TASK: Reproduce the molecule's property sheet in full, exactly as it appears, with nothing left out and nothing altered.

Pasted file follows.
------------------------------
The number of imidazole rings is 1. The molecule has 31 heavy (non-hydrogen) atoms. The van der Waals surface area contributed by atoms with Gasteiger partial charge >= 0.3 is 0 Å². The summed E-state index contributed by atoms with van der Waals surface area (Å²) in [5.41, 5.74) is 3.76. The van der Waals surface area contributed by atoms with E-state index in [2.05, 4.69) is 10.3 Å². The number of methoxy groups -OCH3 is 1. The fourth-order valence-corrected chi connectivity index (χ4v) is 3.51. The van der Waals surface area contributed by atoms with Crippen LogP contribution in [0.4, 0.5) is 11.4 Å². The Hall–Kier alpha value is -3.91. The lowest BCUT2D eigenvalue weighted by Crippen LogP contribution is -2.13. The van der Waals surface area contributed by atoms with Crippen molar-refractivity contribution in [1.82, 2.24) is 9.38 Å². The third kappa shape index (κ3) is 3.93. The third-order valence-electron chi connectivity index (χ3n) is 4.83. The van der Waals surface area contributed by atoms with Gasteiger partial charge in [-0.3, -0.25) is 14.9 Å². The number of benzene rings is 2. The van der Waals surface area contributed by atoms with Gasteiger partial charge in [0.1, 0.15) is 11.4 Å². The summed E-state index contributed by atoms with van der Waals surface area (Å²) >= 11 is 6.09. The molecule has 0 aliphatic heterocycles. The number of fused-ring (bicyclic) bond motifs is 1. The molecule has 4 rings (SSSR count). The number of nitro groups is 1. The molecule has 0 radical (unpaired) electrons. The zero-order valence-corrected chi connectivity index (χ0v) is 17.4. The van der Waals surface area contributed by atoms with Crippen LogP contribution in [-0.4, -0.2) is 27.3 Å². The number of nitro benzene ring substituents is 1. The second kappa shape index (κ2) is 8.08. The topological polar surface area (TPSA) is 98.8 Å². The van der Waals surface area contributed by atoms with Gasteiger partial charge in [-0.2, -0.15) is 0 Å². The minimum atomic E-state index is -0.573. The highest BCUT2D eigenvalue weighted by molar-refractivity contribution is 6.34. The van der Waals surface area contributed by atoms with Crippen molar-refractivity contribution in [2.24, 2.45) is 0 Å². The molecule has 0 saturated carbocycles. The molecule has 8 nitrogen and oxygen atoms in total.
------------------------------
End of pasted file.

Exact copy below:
The number of imidazole rings is 1. The molecule has 31 heavy (non-hydrogen) atoms. The van der Waals surface area contributed by atoms with Gasteiger partial charge >= 0.3 is 0 Å². The summed E-state index contributed by atoms with van der Waals surface area (Å²) in [5.41, 5.74) is 3.76. The van der Waals surface area contributed by atoms with E-state index in [2.05, 4.69) is 10.3 Å². The number of methoxy groups -OCH3 is 1. The fourth-order valence-corrected chi connectivity index (χ4v) is 3.51. The van der Waals surface area contributed by atoms with Crippen LogP contribution in [0.4, 0.5) is 11.4 Å². The Hall–Kier alpha value is -3.91. The lowest BCUT2D eigenvalue weighted by Crippen LogP contribution is -2.13. The van der Waals surface area contributed by atoms with Crippen molar-refractivity contribution in [1.82, 2.24) is 9.38 Å². The third kappa shape index (κ3) is 3.93. The third-order valence-electron chi connectivity index (χ3n) is 4.83. The van der Waals surface area contributed by atoms with Gasteiger partial charge in [-0.3, -0.25) is 14.9 Å². The number of benzene rings is 2. The van der Waals surface area contributed by atoms with Gasteiger partial charge in [0.1, 0.15) is 11.4 Å². The summed E-state index contributed by atoms with van der Waals surface area (Å²) >= 11 is 6.09. The molecule has 0 aliphatic heterocycles. The number of fused-ring (bicyclic) bond motifs is 1. The molecule has 4 rings (SSSR count). The number of nitro groups is 1. The molecule has 0 radical (unpaired) electrons. The zero-order valence-corrected chi connectivity index (χ0v) is 17.4. The van der Waals surface area contributed by atoms with Crippen LogP contribution in [-0.4, -0.2) is 27.3 Å². The number of nitro benzene ring substituents is 1. The second kappa shape index (κ2) is 8.08. The topological polar surface area (TPSA) is 98.8 Å². The van der Waals surface area contributed by atoms with Gasteiger partial charge in [-0.2, -0.15) is 0 Å². The minimum atomic E-state index is -0.573. The highest BCUT2D eigenvalue weighted by molar-refractivity contribution is 6.34. The van der Waals surface area contributed by atoms with Crippen molar-refractivity contribution in [2.24, 2.45) is 0 Å². The molecule has 0 saturated carbocycles. The molecule has 8 nitrogen and oxygen atoms in total.